Radford Army Ammunition Plant is a government-owned, contractor-operated propellant plant, producing large quantities of propellants to support the Army and the Department of Defense. Since 2012, the Army has worked on several modernization projects at the installation, improving daily operations through technology advancements and infrastructure improvements. RFAAP’s newest facilities significantly improve upon its legacy production systems.
The installation began production in August 1941 as two separate facilities: Radford Ordnance Works and the Dublin Bagging Plant (New River). Radford Ordnance Works was one of the first single-base smokeless-powder plants authorized under the Natural Defense Program, while the Dublin Bagging Plant was a bag manufacturing and loading plant for smokeless and black powders. Following World War II, these units combined under a single command.
Nitrocellulose is one of the key components of propellants manufactured at Radford. It is the building block in all RFAAP products. The formation of NC involves a series of controlled chemical reactions, combining acid and cellulose (pulp or cotton). The RFAAP Legacy NC Area contains facilities for nitration, purification, refining, stabilization, post-stabilization (poaching) and blending in nine separate buildings.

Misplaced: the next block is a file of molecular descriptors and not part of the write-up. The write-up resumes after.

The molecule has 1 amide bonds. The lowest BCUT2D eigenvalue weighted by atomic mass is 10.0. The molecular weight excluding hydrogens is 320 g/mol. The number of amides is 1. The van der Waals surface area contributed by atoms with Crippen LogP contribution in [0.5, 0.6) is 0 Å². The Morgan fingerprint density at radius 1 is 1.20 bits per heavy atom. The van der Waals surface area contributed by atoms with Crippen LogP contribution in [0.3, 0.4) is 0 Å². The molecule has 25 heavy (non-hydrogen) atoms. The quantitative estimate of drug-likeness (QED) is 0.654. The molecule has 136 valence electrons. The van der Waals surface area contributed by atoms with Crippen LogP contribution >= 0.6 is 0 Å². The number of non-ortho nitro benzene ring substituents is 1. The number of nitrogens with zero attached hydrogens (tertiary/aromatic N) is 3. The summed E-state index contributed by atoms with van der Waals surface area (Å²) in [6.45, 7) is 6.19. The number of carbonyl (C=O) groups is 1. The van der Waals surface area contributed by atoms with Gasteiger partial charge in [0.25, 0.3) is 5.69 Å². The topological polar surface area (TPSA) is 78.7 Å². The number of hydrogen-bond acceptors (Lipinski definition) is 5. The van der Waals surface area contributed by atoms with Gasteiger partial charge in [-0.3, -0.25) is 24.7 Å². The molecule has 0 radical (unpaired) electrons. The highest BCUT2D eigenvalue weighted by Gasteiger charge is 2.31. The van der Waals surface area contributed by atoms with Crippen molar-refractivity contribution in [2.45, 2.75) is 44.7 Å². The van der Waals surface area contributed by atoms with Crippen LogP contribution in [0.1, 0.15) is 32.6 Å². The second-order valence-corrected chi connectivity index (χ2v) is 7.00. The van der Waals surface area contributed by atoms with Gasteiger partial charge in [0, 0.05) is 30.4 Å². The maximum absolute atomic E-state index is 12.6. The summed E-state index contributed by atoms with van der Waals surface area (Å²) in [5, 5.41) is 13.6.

The process begins in two areas simultaneously by prepping the cellulose using a cutting house and prepping the acids using a weigh house. Monitoring and measuring quality consistently ensures the nitrocellulose meets customer needs and expectations. Blown cut pulp starts at the top of the NC Nitrator and transitions through various stages of nitration.
Once nitrated, the unstable NC is piped to the boiling tub for purification. There, water-covered NC is boiled for as long as 80 hours, then rinsed, creating a more stable product. Once the NC meets quality standards, it is pumped through a set of rotating blades. This process refines the NC for further processing. The resulting better fiber quality allows for easier manipulation of the NC to create a wider variety of products.
RFAAP’s modern NC facility contains the same processes as the Legacy NC Area, but in a closed system, while using two buildings rather than nine. These updates increase throughput while reducing both energy waste and physical labor requirements.
Modernization has also changed the cellulose cutting house preparation. The new transport system and cutters create a better product for nitration through uniformity of the cellulose or chip. Chip uniformity reduces waste by producing a cleaner cut without fragments while increasing potential nitration.
Poachers are among the modernized sealed vessels in the new facility. Unlike the boiling tubs in the Legacy NC Area, Poachers have motors with stirring blades to produce a more homogeneous mix.
Before the new facility is operational, there will be a six-month commissioning process where the propellants produced by the modernized facility qualify against nitrocellulose standards. When fully operational, the new NC facility will help change RFAAP from a World War II-era plant to a 21st century installation.